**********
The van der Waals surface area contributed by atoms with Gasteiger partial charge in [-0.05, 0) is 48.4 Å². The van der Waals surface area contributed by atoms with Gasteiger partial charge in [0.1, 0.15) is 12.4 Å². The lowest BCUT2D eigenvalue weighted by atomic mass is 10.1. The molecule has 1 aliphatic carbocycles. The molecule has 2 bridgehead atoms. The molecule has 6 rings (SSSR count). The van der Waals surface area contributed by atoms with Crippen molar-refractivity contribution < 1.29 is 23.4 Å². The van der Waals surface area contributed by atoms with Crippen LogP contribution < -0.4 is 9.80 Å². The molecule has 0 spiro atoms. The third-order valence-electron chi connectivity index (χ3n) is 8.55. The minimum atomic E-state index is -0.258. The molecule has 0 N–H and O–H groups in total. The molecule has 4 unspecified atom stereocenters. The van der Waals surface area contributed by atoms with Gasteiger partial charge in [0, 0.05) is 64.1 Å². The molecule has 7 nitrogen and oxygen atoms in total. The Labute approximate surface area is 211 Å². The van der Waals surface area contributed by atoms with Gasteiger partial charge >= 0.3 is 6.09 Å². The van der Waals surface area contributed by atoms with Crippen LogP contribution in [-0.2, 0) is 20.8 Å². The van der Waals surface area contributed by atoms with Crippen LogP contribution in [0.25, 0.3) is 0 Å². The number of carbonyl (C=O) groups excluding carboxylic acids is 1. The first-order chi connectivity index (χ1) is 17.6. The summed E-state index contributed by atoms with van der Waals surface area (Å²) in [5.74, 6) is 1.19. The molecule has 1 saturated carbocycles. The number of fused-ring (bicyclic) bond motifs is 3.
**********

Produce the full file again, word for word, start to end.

The van der Waals surface area contributed by atoms with Gasteiger partial charge in [-0.05, 0) is 48.4 Å². The van der Waals surface area contributed by atoms with Gasteiger partial charge in [0.1, 0.15) is 12.4 Å². The lowest BCUT2D eigenvalue weighted by atomic mass is 10.1. The molecule has 1 aliphatic carbocycles. The molecule has 2 bridgehead atoms. The molecule has 6 rings (SSSR count). The van der Waals surface area contributed by atoms with Crippen molar-refractivity contribution < 1.29 is 23.4 Å². The van der Waals surface area contributed by atoms with Crippen LogP contribution < -0.4 is 9.80 Å². The molecule has 0 spiro atoms. The third-order valence-electron chi connectivity index (χ3n) is 8.55. The minimum atomic E-state index is -0.258. The molecule has 0 N–H and O–H groups in total. The molecule has 4 unspecified atom stereocenters. The van der Waals surface area contributed by atoms with Gasteiger partial charge in [0, 0.05) is 64.1 Å². The molecule has 7 nitrogen and oxygen atoms in total. The Labute approximate surface area is 211 Å². The van der Waals surface area contributed by atoms with Gasteiger partial charge >= 0.3 is 6.09 Å². The van der Waals surface area contributed by atoms with Crippen LogP contribution in [-0.2, 0) is 20.8 Å². The van der Waals surface area contributed by atoms with Crippen LogP contribution in [0.25, 0.3) is 0 Å². The number of carbonyl (C=O) groups excluding carboxylic acids is 1. The first-order chi connectivity index (χ1) is 17.6. The summed E-state index contributed by atoms with van der Waals surface area (Å²) in [5.74, 6) is 1.19. The molecule has 1 saturated carbocycles. The number of fused-ring (bicyclic) bond motifs is 3.